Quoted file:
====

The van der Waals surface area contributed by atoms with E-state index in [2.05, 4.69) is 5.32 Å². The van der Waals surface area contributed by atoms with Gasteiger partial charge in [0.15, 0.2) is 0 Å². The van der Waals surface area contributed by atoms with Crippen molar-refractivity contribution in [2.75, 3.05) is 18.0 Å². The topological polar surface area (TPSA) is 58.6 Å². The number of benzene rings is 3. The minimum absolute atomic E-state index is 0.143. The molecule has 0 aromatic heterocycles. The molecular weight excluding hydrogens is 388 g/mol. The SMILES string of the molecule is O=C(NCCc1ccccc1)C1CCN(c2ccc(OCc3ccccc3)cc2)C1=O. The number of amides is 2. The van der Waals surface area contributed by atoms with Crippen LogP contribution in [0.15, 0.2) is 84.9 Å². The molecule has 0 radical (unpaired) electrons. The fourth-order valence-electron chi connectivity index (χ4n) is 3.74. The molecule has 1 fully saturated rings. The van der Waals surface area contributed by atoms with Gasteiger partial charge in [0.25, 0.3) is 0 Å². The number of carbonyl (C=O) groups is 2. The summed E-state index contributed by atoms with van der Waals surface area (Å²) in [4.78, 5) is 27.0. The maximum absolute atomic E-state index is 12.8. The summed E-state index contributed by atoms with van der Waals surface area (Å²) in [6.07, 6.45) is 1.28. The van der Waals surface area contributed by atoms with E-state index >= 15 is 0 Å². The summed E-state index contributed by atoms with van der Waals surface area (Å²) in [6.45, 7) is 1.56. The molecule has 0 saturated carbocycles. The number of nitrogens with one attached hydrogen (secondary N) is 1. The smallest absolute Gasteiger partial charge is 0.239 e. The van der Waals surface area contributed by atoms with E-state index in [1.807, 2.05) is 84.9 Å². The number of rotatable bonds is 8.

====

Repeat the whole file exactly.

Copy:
The van der Waals surface area contributed by atoms with E-state index in [2.05, 4.69) is 5.32 Å². The van der Waals surface area contributed by atoms with Gasteiger partial charge in [0.15, 0.2) is 0 Å². The van der Waals surface area contributed by atoms with Crippen molar-refractivity contribution in [2.75, 3.05) is 18.0 Å². The topological polar surface area (TPSA) is 58.6 Å². The number of benzene rings is 3. The minimum absolute atomic E-state index is 0.143. The molecule has 0 aromatic heterocycles. The molecular weight excluding hydrogens is 388 g/mol. The SMILES string of the molecule is O=C(NCCc1ccccc1)C1CCN(c2ccc(OCc3ccccc3)cc2)C1=O. The number of amides is 2. The van der Waals surface area contributed by atoms with Crippen LogP contribution in [0.15, 0.2) is 84.9 Å². The molecule has 0 radical (unpaired) electrons. The fourth-order valence-electron chi connectivity index (χ4n) is 3.74. The molecule has 1 fully saturated rings. The van der Waals surface area contributed by atoms with Gasteiger partial charge in [0.25, 0.3) is 0 Å². The number of carbonyl (C=O) groups is 2. The summed E-state index contributed by atoms with van der Waals surface area (Å²) in [4.78, 5) is 27.0. The maximum absolute atomic E-state index is 12.8. The summed E-state index contributed by atoms with van der Waals surface area (Å²) in [6.07, 6.45) is 1.28. The van der Waals surface area contributed by atoms with E-state index >= 15 is 0 Å². The summed E-state index contributed by atoms with van der Waals surface area (Å²) in [6.45, 7) is 1.56. The molecule has 0 saturated carbocycles. The number of nitrogens with one attached hydrogen (secondary N) is 1. The smallest absolute Gasteiger partial charge is 0.239 e. The van der Waals surface area contributed by atoms with E-state index in [1.807, 2.05) is 84.9 Å². The number of rotatable bonds is 8.